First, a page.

Depression

Other medical treatments

The older antidepressants medication: Tricyclic antidepressants (TCAs) and Monoamine Oxidase Inhibitors (MAOIs) are effective against certain kinds of depression, and are still sometimes prescribed if other antidepressants like SSRI’s are not effective.

  • TCAs -Tricyclic antidepressants and tricyclic-related drugs include amitriptyline (Tryptizol),clomipramine (Anafranil), imipramine (Tofranil), lofepramine (Gamanil),nortriptyline (Allegron) and trazodone (Molipaxin).
  • MAOIs - Monoamine oxidase inhibitors include drugs such as moclobemide (Manerix) and phenelzine (Nardil).

Those we interviewed had mainly used TCA’s and MAOIs before the 1990s, or if recommended by their doctor for their particular circumstances. People we spoke to seemed more concerned about the side effects of these drugs, compared to those describing the newer anti-depressants (see 'Newer Anti-depressant medication: SSRI’s and SNRIs'). With tricyclics (TCA’s), people talked about side effects such as constipation, drowsiness, dry mouth, blurred vision, tremor, and weight gain. MAOIs could make people feel sluggish and drowsy, gain weight, and there was a risk of fainting when standing up due to low blood pressure. Because of the risk of a sudden increase in blood pressure called "hypertensive crisis", people on MAOIs had to follow a strict tyramine-free diet, excluding such diverse foods as broad bean pods, cheese and marmite.  Thus, MAOI’s are prescribed by psychiatrists and people have to be supervised when they start to take them.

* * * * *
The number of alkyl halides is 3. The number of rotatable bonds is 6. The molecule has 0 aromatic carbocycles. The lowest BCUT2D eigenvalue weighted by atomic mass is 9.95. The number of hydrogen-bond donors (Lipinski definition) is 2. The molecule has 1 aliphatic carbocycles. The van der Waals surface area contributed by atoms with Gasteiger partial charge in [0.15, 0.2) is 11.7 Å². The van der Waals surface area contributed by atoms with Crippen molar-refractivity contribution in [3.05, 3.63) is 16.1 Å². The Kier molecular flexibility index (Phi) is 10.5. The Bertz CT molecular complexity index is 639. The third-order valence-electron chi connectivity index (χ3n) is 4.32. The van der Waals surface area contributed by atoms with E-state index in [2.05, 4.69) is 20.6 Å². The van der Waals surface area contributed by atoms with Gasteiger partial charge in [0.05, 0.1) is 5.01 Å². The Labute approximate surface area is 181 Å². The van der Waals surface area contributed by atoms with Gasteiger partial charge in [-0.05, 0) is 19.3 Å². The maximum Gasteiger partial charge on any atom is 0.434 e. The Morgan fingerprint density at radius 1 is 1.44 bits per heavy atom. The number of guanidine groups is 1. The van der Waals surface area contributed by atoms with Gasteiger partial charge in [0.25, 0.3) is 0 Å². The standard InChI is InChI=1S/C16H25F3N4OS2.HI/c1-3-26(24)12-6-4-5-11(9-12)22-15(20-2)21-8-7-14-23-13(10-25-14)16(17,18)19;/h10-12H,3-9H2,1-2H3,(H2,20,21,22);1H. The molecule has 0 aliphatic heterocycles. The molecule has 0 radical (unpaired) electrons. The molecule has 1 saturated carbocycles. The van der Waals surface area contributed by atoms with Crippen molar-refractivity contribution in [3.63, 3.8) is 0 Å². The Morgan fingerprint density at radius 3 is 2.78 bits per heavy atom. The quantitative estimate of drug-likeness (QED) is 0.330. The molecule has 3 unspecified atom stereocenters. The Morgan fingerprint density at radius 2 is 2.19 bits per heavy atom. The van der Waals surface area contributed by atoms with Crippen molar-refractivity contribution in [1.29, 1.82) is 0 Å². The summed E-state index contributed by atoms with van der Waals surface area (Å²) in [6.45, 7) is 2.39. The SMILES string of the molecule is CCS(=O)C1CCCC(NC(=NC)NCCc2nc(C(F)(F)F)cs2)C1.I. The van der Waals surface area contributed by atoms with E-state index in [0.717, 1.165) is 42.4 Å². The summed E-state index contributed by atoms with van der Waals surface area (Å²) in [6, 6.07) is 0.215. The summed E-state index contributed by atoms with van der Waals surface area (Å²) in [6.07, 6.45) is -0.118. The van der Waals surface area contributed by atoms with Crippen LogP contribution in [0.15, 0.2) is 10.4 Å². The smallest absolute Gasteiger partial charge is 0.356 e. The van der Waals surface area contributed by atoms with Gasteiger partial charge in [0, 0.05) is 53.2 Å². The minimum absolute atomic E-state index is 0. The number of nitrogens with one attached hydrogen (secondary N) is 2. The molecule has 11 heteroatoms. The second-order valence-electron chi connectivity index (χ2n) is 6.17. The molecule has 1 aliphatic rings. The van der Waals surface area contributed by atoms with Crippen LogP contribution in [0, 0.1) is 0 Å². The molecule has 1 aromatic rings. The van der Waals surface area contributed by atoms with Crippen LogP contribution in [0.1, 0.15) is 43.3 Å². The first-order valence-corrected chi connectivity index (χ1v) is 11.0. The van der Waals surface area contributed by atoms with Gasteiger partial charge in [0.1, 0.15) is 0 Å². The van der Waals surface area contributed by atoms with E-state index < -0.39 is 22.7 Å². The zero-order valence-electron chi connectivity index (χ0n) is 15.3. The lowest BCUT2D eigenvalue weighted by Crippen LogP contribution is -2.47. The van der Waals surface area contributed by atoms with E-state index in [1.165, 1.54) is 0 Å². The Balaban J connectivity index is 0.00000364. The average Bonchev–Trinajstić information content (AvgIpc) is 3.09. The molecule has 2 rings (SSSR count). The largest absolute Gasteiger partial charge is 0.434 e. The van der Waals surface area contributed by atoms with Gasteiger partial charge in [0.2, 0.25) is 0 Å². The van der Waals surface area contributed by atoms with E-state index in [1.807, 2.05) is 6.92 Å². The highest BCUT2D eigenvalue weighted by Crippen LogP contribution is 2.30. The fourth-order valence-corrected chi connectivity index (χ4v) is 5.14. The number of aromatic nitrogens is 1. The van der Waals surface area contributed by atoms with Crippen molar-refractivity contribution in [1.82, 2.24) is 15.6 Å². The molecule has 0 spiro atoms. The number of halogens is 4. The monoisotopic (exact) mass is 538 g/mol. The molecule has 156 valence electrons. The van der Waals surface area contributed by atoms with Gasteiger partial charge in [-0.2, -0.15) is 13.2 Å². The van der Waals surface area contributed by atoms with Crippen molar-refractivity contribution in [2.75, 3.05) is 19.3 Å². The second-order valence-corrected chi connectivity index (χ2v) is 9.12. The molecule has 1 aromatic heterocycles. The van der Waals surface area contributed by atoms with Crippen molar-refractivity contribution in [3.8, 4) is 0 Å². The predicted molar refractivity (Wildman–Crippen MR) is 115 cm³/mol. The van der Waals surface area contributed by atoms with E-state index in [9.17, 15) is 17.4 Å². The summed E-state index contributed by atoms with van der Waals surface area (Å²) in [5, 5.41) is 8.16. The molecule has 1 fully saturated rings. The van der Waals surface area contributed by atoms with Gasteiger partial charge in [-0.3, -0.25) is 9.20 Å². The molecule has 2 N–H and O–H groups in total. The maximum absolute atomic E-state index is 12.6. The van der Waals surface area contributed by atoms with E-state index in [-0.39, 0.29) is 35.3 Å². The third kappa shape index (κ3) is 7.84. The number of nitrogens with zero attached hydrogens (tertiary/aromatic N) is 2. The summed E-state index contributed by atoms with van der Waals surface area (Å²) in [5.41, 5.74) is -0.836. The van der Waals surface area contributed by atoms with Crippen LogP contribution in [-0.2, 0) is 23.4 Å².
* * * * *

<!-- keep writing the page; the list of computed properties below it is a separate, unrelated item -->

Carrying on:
For more information see our antidepressants section.

Episodes of depression can occur alone ('unipolar depression') or with episodes of related mood swings ('bipolar disorder'). This is an important distinction to make, as it may affect whether or not antidepressants are suitable, and whether other medication might be better. Antidepressants are usually used to treat unipolar depression, but, in bipolar disorder different medications may be used, such as mood stabilisers (e.g. lithium or valproate) and/or other medicines such as quetiapine and mirtazapine.

Lithium